FAILING TO STOP AFTER AN ACCIDENT What’s a driver to do?
We frequently receive calls from individuals injured in a car accident caused by a driver that did not stop or who left the scene of the collision before exchanging driver and insurance information. In Pennsylvania, leaving the scene of an accident involving damage to another vehicle or property is punishable by a fine or imprisonment for not more than 90 days. Leaving the scene of a collision involving injury or death to a person can carry a minimum sentence of three years in jail, in addition to any punishment imposed for other criminal offenses.
Additionally, Pennsylvania imposes a duty on a person involved in an accident resulting in injury or death (regardless of who caused the collision) to render aid and reasonable assistance, including making arrangements for the medical treatment, if it is apparent that such treatment is necessary or if medical assistance is requested by the injured party.
If you are involved in any type of collision, even where the damage seems minor, the best practice is to pull over to the side of the road, exchange driver and insurance information and ask the others involved if they are injured. If someone is injured; or there is debris on the roadway; or the vehicles are not drivable, call 911.
But what happens if you pull over and the other driver takes off?
Not only is it stressful to be involved in a car accident, but when the other driver flees the scene, insult is added to injury. Below are listed some do’s and don’ts when you do the right thing, but the other driver does not.
DON’T chase the other driver down. People have been severely injured or have injured others by trying to force a fleeing vehicle to stop.
DO try to photograph the other vehicle and driver, if the driver initially pulled over, but thereafter quickly flees the scene.
DO report the incident to the police. Call 911 and provide the police with as much information as you were able to gather on the other vehicle and driver. The police may be able to secure video footage from local businesses in order to track the other driver down.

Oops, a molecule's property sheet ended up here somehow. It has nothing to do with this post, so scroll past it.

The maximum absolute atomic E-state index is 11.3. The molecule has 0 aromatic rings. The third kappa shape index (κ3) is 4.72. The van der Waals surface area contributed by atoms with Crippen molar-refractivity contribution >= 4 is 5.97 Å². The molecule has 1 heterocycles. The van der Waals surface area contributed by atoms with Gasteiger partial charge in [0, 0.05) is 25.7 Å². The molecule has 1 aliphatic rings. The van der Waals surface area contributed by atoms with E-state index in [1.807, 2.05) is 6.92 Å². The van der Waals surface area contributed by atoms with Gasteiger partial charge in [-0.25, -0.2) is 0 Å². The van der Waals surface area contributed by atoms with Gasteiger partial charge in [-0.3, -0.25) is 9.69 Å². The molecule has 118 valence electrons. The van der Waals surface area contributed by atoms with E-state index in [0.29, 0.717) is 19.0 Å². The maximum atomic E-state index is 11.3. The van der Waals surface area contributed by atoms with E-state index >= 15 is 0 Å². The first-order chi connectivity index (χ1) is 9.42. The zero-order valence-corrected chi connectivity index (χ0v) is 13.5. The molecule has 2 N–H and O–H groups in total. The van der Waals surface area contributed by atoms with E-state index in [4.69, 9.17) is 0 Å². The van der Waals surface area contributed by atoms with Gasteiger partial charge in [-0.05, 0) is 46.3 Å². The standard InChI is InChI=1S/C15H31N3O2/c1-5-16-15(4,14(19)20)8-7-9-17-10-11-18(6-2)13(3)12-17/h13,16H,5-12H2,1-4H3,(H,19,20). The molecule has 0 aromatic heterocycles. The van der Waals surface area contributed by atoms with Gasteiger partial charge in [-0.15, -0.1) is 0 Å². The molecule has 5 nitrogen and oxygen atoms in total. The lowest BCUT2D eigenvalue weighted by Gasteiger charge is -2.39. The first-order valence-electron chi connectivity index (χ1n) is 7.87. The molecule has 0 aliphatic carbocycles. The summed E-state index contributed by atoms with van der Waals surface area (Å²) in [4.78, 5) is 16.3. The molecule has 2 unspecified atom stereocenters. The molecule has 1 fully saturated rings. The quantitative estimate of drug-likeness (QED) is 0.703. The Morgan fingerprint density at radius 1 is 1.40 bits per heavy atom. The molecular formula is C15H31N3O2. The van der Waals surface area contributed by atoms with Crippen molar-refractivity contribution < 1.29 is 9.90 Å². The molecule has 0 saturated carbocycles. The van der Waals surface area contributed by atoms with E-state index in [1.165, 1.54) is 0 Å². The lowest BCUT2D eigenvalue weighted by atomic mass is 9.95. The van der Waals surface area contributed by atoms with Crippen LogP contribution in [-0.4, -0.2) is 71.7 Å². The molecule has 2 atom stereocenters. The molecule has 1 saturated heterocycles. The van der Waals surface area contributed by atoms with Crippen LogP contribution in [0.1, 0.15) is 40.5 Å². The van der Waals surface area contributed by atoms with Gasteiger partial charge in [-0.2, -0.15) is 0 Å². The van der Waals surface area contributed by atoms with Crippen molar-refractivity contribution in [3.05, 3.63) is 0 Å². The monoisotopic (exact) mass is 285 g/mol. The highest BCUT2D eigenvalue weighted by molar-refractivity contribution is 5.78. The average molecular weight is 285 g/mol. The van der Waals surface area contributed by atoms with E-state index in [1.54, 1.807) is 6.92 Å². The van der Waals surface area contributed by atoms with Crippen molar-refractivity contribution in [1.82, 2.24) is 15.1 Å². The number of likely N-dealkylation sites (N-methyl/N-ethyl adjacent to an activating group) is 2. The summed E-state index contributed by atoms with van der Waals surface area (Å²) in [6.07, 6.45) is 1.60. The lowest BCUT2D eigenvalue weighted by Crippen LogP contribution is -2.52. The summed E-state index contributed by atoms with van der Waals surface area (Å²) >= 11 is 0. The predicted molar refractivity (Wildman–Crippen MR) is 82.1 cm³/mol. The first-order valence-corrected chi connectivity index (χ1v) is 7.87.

DO get witnesses names and addresses.
DO immediately write down all that you remember regarding the driver, the vehicle and how the collision occurred.
DO report the claim to your insurance company. Many carriers have time limitations on reporting a claim and require that a police report be filed by the insured, when a collision involves a fleeing vehicle.
What about damage to your vehicle, medical treatment and compensation for you injuries? This is where it is important to have the right insurance coverage. If the other driver does not stop and cannot be found or is uninsured, then your property damage claim will only be covered under you own policy of insurance if you have collision coverage. As to your medical expenses, Pennsylvania law requires that you have at least $5,000 in medical benefit coverage on your own policy of insurance. If you carry an optional coverage called Uninsured Motorist Coverage, you can also make a claim under your policy for all other losses and harms, such as pain and suffering or excess medical bills and wage loss.
If you have questions about insurance coverage, the time to review those coverages is BEFORE you are involved in a collision. However, if you have been involved a hit and run collision, we would be happy to discuss your coverages under the facts of your case.
At Drake, Hileman & Davis, our personal injury attorneys have been concerned for the safety of those in our community for more than 30 years. We have been helping the injured find answers, whenever accidents happen. We have a proven track record of results and satisfied clients. We’re ready to answer your questions and provide you with the legal help you need. Contact us on-line or call us at 1-888-777-7098 to schedule your free consultation in the convenience of your home or at one of our five offices located throughout the region.